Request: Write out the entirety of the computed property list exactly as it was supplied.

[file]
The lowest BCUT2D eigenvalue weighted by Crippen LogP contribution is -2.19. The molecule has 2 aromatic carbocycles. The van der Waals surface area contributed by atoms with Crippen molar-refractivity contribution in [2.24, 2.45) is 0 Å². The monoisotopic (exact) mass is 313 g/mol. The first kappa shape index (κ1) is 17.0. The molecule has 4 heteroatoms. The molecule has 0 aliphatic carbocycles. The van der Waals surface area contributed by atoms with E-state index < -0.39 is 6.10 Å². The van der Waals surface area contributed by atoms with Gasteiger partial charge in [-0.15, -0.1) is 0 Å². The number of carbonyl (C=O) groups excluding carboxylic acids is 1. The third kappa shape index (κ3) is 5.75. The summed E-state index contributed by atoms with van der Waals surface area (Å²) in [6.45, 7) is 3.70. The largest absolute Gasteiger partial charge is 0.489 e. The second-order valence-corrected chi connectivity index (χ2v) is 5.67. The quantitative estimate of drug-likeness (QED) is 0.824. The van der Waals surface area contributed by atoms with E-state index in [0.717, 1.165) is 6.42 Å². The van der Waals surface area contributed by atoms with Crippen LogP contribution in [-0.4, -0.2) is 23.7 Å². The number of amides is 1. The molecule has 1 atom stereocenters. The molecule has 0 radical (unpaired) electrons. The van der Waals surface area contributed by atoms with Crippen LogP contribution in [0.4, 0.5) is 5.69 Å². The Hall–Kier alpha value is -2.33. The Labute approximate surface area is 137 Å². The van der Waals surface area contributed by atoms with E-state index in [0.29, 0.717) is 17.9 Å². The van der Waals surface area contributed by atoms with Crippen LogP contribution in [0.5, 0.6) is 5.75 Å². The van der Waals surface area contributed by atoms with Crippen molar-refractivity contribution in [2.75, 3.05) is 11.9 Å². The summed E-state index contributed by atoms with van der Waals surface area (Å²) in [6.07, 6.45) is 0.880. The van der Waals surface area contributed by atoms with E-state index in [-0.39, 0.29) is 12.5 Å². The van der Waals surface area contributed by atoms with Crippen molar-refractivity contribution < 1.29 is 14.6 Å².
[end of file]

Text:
The lowest BCUT2D eigenvalue weighted by Crippen LogP contribution is -2.19. The molecule has 2 aromatic carbocycles. The van der Waals surface area contributed by atoms with Crippen molar-refractivity contribution in [2.24, 2.45) is 0 Å². The monoisotopic (exact) mass is 313 g/mol. The first kappa shape index (κ1) is 17.0. The molecule has 4 heteroatoms. The molecule has 0 aliphatic carbocycles. The van der Waals surface area contributed by atoms with E-state index < -0.39 is 6.10 Å². The van der Waals surface area contributed by atoms with Gasteiger partial charge in [-0.15, -0.1) is 0 Å². The number of carbonyl (C=O) groups excluding carboxylic acids is 1. The third kappa shape index (κ3) is 5.75. The summed E-state index contributed by atoms with van der Waals surface area (Å²) in [6.45, 7) is 3.70. The largest absolute Gasteiger partial charge is 0.489 e. The second-order valence-corrected chi connectivity index (χ2v) is 5.67. The quantitative estimate of drug-likeness (QED) is 0.824. The van der Waals surface area contributed by atoms with E-state index in [0.717, 1.165) is 6.42 Å². The van der Waals surface area contributed by atoms with Crippen LogP contribution in [-0.4, -0.2) is 23.7 Å². The number of amides is 1. The molecule has 1 atom stereocenters. The molecule has 0 radical (unpaired) electrons. The van der Waals surface area contributed by atoms with Crippen LogP contribution in [0.4, 0.5) is 5.69 Å². The Hall–Kier alpha value is -2.33. The Labute approximate surface area is 137 Å². The van der Waals surface area contributed by atoms with E-state index in [0.29, 0.717) is 17.9 Å². The van der Waals surface area contributed by atoms with Crippen LogP contribution in [0.5, 0.6) is 5.75 Å². The van der Waals surface area contributed by atoms with Crippen molar-refractivity contribution in [2.75, 3.05) is 11.9 Å². The summed E-state index contributed by atoms with van der Waals surface area (Å²) in [6.07, 6.45) is 0.880. The van der Waals surface area contributed by atoms with E-state index in [-0.39, 0.29) is 12.5 Å². The van der Waals surface area contributed by atoms with Crippen molar-refractivity contribution < 1.29 is 14.6 Å².